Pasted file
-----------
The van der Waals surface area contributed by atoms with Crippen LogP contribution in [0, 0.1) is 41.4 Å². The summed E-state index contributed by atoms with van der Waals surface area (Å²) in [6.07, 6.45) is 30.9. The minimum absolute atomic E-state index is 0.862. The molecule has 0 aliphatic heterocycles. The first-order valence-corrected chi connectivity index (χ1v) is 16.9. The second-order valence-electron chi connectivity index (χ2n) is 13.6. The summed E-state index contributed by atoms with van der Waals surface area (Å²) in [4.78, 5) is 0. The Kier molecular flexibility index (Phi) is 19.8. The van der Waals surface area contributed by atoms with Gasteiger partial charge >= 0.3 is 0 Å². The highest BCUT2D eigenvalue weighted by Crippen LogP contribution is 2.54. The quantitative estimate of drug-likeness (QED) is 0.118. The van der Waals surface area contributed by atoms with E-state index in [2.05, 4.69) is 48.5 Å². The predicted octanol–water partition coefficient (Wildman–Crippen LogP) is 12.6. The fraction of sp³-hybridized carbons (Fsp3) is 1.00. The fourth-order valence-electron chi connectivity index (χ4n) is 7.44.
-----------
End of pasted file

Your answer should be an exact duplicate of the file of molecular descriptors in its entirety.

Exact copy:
The van der Waals surface area contributed by atoms with Crippen LogP contribution in [0, 0.1) is 41.4 Å². The summed E-state index contributed by atoms with van der Waals surface area (Å²) in [6.07, 6.45) is 30.9. The minimum absolute atomic E-state index is 0.862. The molecule has 0 aliphatic heterocycles. The first-order valence-corrected chi connectivity index (χ1v) is 16.9. The second-order valence-electron chi connectivity index (χ2n) is 13.6. The summed E-state index contributed by atoms with van der Waals surface area (Å²) in [4.78, 5) is 0. The Kier molecular flexibility index (Phi) is 19.8. The van der Waals surface area contributed by atoms with Gasteiger partial charge >= 0.3 is 0 Å². The highest BCUT2D eigenvalue weighted by Crippen LogP contribution is 2.54. The quantitative estimate of drug-likeness (QED) is 0.118. The van der Waals surface area contributed by atoms with E-state index in [2.05, 4.69) is 48.5 Å². The predicted octanol–water partition coefficient (Wildman–Crippen LogP) is 12.6. The fraction of sp³-hybridized carbons (Fsp3) is 1.00. The fourth-order valence-electron chi connectivity index (χ4n) is 7.44.